C data types

This is a discussion on C data types within the C Programming forums, part of the General Programming Boards category; Can someone point me in the right direction where I can learn more about C data types... specifically the variations ...

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    back? dbaryl's Avatar
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    C data types

    Can someone point me in the right direction where I can learn more about C data types... specifically the variations of int (short, unsigned) and double (float, long).

    Also, I've been taught to use int, char and double, the rest of the types were not even mentioned. How important are they to implement (ex.: when would I use a short unsigned int instead of an int)
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    Just because ygfperson's Avatar
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    there's only a few data types. each one can be signed or unsigned (although it won't make a difference with floats and doubles.)

    an int is an integer. nowadays, a long is the same thing. they take up 4 bytes of memory and range about +/- 2 billion.
    a short int is an older type of integer. it takes up 2 bytes, and ranges about +/- 64 thousand.

    a char is a byte. it can range from -128 to 127 (or -127 to 128... i can't remember). an unsigned char ranges from 0 to 255.

    a float is a floating-point number that takes up 4 bytes. it has about 7 decimal points of precision. a double takes 8 bytes, and therefore has more precision, 15 decimal places.

    there are others, some undefined in common c, but mostly you will only need to use the ones i've listed.

    remember that unsigned numbers have the same range as signed numbers. they just start at zero and go up, rather than start at zero and go both ways half as much.
    Last edited by ygfperson; 07-20-2002 at 10:58 PM.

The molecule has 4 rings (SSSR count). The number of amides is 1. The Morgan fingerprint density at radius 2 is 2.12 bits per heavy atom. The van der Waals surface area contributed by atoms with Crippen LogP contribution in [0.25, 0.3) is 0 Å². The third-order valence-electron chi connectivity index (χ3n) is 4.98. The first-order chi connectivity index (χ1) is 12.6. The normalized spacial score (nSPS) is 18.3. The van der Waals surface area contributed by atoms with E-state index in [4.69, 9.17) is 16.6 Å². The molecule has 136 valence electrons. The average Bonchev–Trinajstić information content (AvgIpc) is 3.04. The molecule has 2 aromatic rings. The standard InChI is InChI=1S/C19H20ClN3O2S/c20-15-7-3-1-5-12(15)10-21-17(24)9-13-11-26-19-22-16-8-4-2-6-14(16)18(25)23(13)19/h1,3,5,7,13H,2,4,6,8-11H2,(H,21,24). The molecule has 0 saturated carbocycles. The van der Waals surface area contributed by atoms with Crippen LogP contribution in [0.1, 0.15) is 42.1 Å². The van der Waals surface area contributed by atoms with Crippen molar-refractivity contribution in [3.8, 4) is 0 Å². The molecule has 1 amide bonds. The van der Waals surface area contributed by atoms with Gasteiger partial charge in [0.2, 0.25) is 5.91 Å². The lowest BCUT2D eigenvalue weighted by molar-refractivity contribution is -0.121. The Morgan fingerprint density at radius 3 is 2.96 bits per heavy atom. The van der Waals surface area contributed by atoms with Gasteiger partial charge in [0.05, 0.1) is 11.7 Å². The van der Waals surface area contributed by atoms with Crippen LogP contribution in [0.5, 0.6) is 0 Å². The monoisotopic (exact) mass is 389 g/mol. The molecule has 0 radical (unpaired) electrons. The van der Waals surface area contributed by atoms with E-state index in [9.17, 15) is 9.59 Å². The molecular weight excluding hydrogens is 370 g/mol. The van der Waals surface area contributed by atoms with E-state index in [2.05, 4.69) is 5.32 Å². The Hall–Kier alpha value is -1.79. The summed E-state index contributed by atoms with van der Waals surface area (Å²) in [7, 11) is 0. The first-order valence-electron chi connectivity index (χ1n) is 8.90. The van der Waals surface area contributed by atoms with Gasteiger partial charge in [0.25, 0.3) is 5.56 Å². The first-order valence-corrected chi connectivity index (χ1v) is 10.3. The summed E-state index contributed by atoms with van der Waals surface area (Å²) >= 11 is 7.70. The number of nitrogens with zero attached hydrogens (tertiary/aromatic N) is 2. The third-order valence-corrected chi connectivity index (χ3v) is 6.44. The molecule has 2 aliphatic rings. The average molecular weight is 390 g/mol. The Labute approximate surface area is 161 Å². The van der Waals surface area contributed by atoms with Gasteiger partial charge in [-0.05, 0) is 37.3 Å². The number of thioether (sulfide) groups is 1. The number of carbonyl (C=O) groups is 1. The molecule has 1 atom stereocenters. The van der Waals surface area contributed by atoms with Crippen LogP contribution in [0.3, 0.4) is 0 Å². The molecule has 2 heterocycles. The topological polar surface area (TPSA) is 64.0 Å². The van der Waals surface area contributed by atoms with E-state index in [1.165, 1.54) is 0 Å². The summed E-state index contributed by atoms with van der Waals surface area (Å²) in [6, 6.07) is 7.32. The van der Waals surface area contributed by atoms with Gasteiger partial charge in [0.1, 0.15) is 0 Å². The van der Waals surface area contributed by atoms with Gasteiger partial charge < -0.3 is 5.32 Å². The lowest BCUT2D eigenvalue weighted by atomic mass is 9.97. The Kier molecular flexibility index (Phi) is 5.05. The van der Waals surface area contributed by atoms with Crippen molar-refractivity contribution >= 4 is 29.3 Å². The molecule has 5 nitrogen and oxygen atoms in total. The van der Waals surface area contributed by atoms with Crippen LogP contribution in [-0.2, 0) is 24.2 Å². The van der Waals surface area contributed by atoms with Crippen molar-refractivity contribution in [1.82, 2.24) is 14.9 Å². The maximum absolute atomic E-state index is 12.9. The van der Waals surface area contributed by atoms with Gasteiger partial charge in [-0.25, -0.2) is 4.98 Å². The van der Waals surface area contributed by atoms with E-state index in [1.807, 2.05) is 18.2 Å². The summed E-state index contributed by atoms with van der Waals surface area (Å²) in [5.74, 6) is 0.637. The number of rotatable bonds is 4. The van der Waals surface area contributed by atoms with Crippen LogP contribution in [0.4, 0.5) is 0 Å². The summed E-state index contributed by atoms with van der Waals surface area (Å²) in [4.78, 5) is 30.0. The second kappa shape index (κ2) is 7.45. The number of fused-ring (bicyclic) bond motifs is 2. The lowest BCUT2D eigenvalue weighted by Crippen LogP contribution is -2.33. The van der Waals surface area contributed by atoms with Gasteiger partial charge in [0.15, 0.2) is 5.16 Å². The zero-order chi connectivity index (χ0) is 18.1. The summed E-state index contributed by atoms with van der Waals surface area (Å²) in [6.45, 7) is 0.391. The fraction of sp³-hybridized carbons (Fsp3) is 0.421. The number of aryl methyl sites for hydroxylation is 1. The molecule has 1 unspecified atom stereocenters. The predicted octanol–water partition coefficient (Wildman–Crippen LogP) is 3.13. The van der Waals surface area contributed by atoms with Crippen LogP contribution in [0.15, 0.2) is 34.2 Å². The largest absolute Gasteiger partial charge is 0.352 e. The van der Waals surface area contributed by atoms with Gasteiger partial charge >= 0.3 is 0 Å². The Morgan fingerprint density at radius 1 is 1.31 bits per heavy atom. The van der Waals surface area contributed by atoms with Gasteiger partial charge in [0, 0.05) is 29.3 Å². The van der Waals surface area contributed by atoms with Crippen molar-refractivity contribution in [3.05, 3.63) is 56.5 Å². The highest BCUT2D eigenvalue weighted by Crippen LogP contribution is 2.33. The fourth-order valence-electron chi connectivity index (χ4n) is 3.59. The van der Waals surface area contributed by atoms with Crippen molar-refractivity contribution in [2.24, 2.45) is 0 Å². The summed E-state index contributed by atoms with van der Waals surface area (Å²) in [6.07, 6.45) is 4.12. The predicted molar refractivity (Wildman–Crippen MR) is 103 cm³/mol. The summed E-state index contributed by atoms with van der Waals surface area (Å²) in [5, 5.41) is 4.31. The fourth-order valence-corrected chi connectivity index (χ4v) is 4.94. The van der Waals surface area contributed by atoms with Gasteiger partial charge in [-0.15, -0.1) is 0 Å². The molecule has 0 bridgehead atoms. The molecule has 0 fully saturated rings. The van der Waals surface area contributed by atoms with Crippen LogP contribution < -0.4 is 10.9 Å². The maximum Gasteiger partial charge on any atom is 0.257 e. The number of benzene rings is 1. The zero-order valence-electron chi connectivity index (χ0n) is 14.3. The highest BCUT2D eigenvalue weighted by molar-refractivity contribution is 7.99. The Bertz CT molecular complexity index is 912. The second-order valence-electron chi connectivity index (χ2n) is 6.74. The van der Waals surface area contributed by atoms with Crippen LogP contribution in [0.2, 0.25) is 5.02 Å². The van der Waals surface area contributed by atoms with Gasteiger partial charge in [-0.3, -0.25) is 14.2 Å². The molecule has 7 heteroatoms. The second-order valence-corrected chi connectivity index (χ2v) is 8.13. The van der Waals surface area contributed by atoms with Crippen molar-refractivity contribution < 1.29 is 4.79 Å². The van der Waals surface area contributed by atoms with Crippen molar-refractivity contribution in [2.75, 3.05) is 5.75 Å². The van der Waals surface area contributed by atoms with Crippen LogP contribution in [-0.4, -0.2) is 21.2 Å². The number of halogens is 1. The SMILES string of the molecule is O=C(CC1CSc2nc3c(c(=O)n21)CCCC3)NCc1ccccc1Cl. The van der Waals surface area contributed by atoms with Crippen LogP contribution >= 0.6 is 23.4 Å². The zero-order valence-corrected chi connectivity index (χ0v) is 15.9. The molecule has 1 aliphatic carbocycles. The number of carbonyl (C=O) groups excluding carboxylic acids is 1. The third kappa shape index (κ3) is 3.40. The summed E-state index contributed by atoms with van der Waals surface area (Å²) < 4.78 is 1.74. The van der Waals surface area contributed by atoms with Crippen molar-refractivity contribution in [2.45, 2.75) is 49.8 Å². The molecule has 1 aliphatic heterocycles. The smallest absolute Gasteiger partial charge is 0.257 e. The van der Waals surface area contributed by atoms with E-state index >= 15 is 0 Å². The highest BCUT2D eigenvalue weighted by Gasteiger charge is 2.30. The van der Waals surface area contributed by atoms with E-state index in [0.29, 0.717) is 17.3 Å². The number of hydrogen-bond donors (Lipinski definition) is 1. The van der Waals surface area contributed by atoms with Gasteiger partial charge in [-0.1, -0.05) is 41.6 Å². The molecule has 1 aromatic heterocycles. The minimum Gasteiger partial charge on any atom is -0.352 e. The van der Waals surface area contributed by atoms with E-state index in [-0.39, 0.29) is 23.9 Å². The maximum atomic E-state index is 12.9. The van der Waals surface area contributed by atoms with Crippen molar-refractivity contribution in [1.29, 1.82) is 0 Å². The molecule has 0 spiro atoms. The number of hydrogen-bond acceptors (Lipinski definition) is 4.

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    So, in general, which would you use for an integer and which for a decimal? Does it make that much a difference (like using a char for a loop counter)?

    Is there really any need to use a double over an float? Rarely do we ever use something over 7 decimal spaces... when would you bother to use the unsigned int over an int?
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    ATH0 quzah's Avatar
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    Originally posted by dbaryl
    So, in general, which would you use for an integer and which for a decimal? Does it make that much a difference (like using a char for a loop counter)?

    Is there really any need to use a double over an float? Rarely do we ever use something over 7 decimal spaces... when would you bother to use the unsigned int over an int?
    It's always best to actually say what kind of variable you want, instead of letting the compiler do it for you. If you wan a long int, say long, don't just say int. If you want a short int, naturally, you'll specify short. Don't just use 'int' by itself. (I actually do for most stuff here, just because I'm lazy.)

    What variable you use all depends on what your need is. Do you only need a number from 0 to 32000? Use an unsigned short int then. Do you need a negative number? Will it be more / less than X?

    For example, were I creating a game where each object had N number of statistics, none of which would ever go above 100, and none of which would go below 0, then I'd simply use an unsigned char. There is no point to use a long or short int.

    If you aren't sure what you need, do something like:

    #define DATATYPE long int

    Then in your program:

    DATATYPE x, *ptr;

    So later, when you need change from a char to a long int, or vice versa, or you decide you want a floating point number instead, you only have to change it in one spot.

    Quzah.
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